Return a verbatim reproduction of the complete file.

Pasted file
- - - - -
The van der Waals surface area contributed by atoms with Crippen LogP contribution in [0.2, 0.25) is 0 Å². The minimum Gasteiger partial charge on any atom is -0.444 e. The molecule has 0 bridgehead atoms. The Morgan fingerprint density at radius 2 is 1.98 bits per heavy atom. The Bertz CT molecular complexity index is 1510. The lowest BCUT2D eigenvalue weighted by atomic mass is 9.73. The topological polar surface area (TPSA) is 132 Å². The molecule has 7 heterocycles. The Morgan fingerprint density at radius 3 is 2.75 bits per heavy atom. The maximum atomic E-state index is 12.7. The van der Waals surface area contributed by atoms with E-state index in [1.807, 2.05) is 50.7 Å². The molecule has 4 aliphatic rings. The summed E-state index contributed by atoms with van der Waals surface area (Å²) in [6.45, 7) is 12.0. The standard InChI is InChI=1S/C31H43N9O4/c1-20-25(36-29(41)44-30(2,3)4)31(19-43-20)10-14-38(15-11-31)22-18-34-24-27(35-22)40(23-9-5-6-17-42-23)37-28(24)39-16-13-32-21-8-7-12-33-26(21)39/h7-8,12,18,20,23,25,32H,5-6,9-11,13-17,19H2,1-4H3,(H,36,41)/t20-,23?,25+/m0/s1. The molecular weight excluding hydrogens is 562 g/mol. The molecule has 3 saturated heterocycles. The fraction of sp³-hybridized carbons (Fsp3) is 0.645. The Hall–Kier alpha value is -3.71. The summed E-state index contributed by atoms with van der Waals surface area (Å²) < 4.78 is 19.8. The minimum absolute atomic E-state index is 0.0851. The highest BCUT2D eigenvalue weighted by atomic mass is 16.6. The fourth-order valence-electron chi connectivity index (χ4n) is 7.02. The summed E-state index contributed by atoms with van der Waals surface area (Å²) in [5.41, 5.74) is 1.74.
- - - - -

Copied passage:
The van der Waals surface area contributed by atoms with Crippen LogP contribution in [0.2, 0.25) is 0 Å². The minimum Gasteiger partial charge on any atom is -0.444 e. The molecule has 0 bridgehead atoms. The Morgan fingerprint density at radius 2 is 1.98 bits per heavy atom. The Bertz CT molecular complexity index is 1510. The lowest BCUT2D eigenvalue weighted by atomic mass is 9.73. The topological polar surface area (TPSA) is 132 Å². The molecule has 7 heterocycles. The Morgan fingerprint density at radius 3 is 2.75 bits per heavy atom. The maximum atomic E-state index is 12.7. The van der Waals surface area contributed by atoms with E-state index in [1.807, 2.05) is 50.7 Å². The molecule has 4 aliphatic rings. The summed E-state index contributed by atoms with van der Waals surface area (Å²) in [6.45, 7) is 12.0. The standard InChI is InChI=1S/C31H43N9O4/c1-20-25(36-29(41)44-30(2,3)4)31(19-43-20)10-14-38(15-11-31)22-18-34-24-27(35-22)40(23-9-5-6-17-42-23)37-28(24)39-16-13-32-21-8-7-12-33-26(21)39/h7-8,12,18,20,23,25,32H,5-6,9-11,13-17,19H2,1-4H3,(H,36,41)/t20-,23?,25+/m0/s1. The molecular weight excluding hydrogens is 562 g/mol. The molecule has 3 saturated heterocycles. The fraction of sp³-hybridized carbons (Fsp3) is 0.645. The Hall–Kier alpha value is -3.71. The summed E-state index contributed by atoms with van der Waals surface area (Å²) < 4.78 is 19.8. The minimum absolute atomic E-state index is 0.0851. The highest BCUT2D eigenvalue weighted by atomic mass is 16.6. The fourth-order valence-electron chi connectivity index (χ4n) is 7.02. The summed E-state index contributed by atoms with van der Waals surface area (Å²) in [5.41, 5.74) is 1.74.